Introduction: Simple Hiding Place in a Shelf

Simple shelf with compartment using recycled wood

Step 1: Introduction

Im doing this after it was built, I planned on doing two more shelves but the misses was happy with three.

I had brought a second hand wardrobe and it left a gap where the chimney breast rose through the house.
I wanted to use this dead space and recycle the old wardrobe

Step 2: Making a Frame

I measured the gap between the wall and wardrobe

cut some odd bits of square wood (from another diy project) and fixed it together to make a U-shape

I pre-drilled the U-frame and using a thin screwdriver marked the wall and wardrobe for drilling.

Step 3:

I drilled my holes using a hammer drill and a 6mm drill bit, knock some brown plugs in

I fixed all three sides using 2 1/2" 10s
but you may need longer or smaller depending on your needs.

I wanted to secure the wardrobe to the wall as it was a little creaky along with other repairs.
also I wanted it strong enough that if my children tried to climb up they wouldn't fall down.
fingers crossed they havnt tried yet.

Step 4: Top and Bottom Plates

I had long chipboard from the old flatpack wardrobe so I measured my gap and draw a rough sketch
taking a measurement in s few different places as to take in to account the wall being out.

I left the top and bottom prududing the battens by 4mm on the front side.

I drew this on the wood using my sketches with a metal ruler and used a wood saw to cut the straight cuts and finished with a little sand paper I had lying around. I fixed these in three places with 1 1/2 drywall screws as the head space doesn't crush chip board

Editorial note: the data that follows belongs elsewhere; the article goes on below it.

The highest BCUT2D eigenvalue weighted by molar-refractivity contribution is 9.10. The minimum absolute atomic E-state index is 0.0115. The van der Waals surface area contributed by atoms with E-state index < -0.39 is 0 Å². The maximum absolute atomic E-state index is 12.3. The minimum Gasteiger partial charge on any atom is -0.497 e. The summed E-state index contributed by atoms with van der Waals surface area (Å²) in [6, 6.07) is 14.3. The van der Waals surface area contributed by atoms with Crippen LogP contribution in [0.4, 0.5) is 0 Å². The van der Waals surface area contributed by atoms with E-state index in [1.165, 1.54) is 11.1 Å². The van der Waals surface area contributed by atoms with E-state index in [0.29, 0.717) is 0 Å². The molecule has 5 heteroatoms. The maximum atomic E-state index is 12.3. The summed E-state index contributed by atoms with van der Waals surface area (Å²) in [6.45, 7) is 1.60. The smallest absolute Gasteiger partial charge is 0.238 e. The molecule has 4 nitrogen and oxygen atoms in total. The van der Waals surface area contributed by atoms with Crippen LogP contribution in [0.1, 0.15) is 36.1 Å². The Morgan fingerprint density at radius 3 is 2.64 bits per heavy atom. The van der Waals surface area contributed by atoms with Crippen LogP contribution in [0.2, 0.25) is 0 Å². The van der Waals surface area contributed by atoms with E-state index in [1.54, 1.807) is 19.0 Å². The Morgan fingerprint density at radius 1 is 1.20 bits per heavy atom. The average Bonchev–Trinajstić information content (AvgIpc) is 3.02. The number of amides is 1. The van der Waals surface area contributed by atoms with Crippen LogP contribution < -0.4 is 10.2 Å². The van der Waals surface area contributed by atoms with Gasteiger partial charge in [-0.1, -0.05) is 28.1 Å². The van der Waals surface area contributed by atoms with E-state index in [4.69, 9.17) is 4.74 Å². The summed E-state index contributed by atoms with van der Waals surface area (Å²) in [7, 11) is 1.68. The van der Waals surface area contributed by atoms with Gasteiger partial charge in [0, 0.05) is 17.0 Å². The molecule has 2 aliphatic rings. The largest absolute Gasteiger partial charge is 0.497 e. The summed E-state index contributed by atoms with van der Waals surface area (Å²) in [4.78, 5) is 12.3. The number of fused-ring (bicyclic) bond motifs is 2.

Step 5: Front Cover

I used the backing section of the old wardrobe it's like a thin fiber board but you can see what's knocking about in your garage

cut it in a strip the same width as my wood frame batten
you could use a saw or a jigsaw but I personally used a sharp Stanley knife as I wanted a fine cut and didn't mind going over it a few times.
I lightly rubbed the edges with a piece of sand paper.

I checked the strip as this would be held in with friction, I didn't want to over engineer it and felt happy that it hadn't cost me anything.

Step 6: Finished

slot in your strip and your good to go
I havnt found anything to hide yet but always wanted to have somewhere just in case.
I copied it another two times after the original.

I'm applying for the competition so if you liked my 2nd instrucable give me a vote.

questions or constructive criticism is always welcome.

edit: the last picture shows how easy it is to pop it open

Hiding Places Contest

Participated in the
Hiding Places Contest